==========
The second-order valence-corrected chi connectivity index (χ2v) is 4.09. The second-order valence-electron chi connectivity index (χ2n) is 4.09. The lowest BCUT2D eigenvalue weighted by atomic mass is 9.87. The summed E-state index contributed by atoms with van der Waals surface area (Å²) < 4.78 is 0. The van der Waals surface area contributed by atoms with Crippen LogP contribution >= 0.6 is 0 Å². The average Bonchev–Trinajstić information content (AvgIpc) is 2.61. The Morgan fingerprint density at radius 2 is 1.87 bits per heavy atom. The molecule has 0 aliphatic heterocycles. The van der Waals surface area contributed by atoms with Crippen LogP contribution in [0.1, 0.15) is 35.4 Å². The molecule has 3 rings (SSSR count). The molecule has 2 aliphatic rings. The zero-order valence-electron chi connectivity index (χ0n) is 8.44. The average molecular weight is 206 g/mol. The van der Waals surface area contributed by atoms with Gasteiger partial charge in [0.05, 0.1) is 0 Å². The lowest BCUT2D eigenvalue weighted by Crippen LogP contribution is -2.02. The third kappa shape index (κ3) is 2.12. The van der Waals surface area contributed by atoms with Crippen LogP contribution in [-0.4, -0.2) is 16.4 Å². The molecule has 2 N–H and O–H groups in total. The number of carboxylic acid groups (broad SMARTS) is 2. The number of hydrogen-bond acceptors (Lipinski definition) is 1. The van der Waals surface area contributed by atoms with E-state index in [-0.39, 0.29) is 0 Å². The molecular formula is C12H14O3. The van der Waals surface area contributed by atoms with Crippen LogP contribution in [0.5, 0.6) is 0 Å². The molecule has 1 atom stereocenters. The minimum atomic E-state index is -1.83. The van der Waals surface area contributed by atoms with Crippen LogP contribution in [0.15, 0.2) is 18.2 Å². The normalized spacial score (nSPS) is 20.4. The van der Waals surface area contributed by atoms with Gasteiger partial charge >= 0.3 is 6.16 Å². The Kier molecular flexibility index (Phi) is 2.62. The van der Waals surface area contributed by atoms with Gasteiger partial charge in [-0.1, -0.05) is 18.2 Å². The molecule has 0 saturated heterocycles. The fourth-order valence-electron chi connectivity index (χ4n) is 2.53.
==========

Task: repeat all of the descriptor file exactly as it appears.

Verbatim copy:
The second-order valence-corrected chi connectivity index (χ2v) is 4.09. The second-order valence-electron chi connectivity index (χ2n) is 4.09. The lowest BCUT2D eigenvalue weighted by atomic mass is 9.87. The summed E-state index contributed by atoms with van der Waals surface area (Å²) < 4.78 is 0. The van der Waals surface area contributed by atoms with Crippen LogP contribution >= 0.6 is 0 Å². The average Bonchev–Trinajstić information content (AvgIpc) is 2.61. The Morgan fingerprint density at radius 2 is 1.87 bits per heavy atom. The molecule has 0 aliphatic heterocycles. The van der Waals surface area contributed by atoms with Crippen LogP contribution in [0.1, 0.15) is 35.4 Å². The molecule has 3 rings (SSSR count). The molecule has 2 aliphatic rings. The zero-order valence-electron chi connectivity index (χ0n) is 8.44. The average molecular weight is 206 g/mol. The van der Waals surface area contributed by atoms with Gasteiger partial charge in [0.05, 0.1) is 0 Å². The lowest BCUT2D eigenvalue weighted by Crippen LogP contribution is -2.02. The third kappa shape index (κ3) is 2.12. The van der Waals surface area contributed by atoms with Crippen LogP contribution in [-0.4, -0.2) is 16.4 Å². The molecule has 2 N–H and O–H groups in total. The number of carboxylic acid groups (broad SMARTS) is 2. The number of hydrogen-bond acceptors (Lipinski definition) is 1. The van der Waals surface area contributed by atoms with E-state index in [-0.39, 0.29) is 0 Å². The molecular formula is C12H14O3. The van der Waals surface area contributed by atoms with Crippen LogP contribution in [0.5, 0.6) is 0 Å². The molecule has 1 atom stereocenters. The minimum atomic E-state index is -1.83. The van der Waals surface area contributed by atoms with Crippen LogP contribution in [0.15, 0.2) is 18.2 Å². The normalized spacial score (nSPS) is 20.4. The van der Waals surface area contributed by atoms with Gasteiger partial charge >= 0.3 is 6.16 Å². The Kier molecular flexibility index (Phi) is 2.62. The van der Waals surface area contributed by atoms with Gasteiger partial charge in [-0.1, -0.05) is 18.2 Å². The molecule has 0 saturated heterocycles. The fourth-order valence-electron chi connectivity index (χ4n) is 2.53.